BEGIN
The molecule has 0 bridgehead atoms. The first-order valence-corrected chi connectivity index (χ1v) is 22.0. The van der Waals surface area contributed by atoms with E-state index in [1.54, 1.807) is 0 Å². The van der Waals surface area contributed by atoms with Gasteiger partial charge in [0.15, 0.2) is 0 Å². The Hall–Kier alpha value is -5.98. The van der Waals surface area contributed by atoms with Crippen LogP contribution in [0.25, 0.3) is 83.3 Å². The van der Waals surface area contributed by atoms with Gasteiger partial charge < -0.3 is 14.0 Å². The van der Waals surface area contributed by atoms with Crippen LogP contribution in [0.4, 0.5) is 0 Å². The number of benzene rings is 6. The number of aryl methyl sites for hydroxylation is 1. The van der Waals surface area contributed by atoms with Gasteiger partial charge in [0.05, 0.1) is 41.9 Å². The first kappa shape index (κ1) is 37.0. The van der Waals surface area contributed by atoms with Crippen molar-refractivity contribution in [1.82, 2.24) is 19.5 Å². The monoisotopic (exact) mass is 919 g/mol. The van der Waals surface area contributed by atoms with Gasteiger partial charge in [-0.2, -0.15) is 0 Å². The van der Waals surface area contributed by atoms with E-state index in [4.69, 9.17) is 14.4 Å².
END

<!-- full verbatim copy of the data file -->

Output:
The molecule has 0 bridgehead atoms. The first-order valence-corrected chi connectivity index (χ1v) is 22.0. The van der Waals surface area contributed by atoms with E-state index in [1.54, 1.807) is 0 Å². The van der Waals surface area contributed by atoms with Gasteiger partial charge in [0.15, 0.2) is 0 Å². The Hall–Kier alpha value is -5.98. The van der Waals surface area contributed by atoms with Crippen LogP contribution in [0.25, 0.3) is 83.3 Å². The van der Waals surface area contributed by atoms with Gasteiger partial charge < -0.3 is 14.0 Å². The van der Waals surface area contributed by atoms with Crippen LogP contribution in [0.4, 0.5) is 0 Å². The number of benzene rings is 6. The number of aryl methyl sites for hydroxylation is 1. The van der Waals surface area contributed by atoms with Gasteiger partial charge in [0.05, 0.1) is 41.9 Å². The first kappa shape index (κ1) is 37.0. The van der Waals surface area contributed by atoms with Crippen molar-refractivity contribution in [1.82, 2.24) is 19.5 Å². The monoisotopic (exact) mass is 919 g/mol. The van der Waals surface area contributed by atoms with Gasteiger partial charge in [-0.2, -0.15) is 0 Å². The van der Waals surface area contributed by atoms with E-state index in [4.69, 9.17) is 14.4 Å².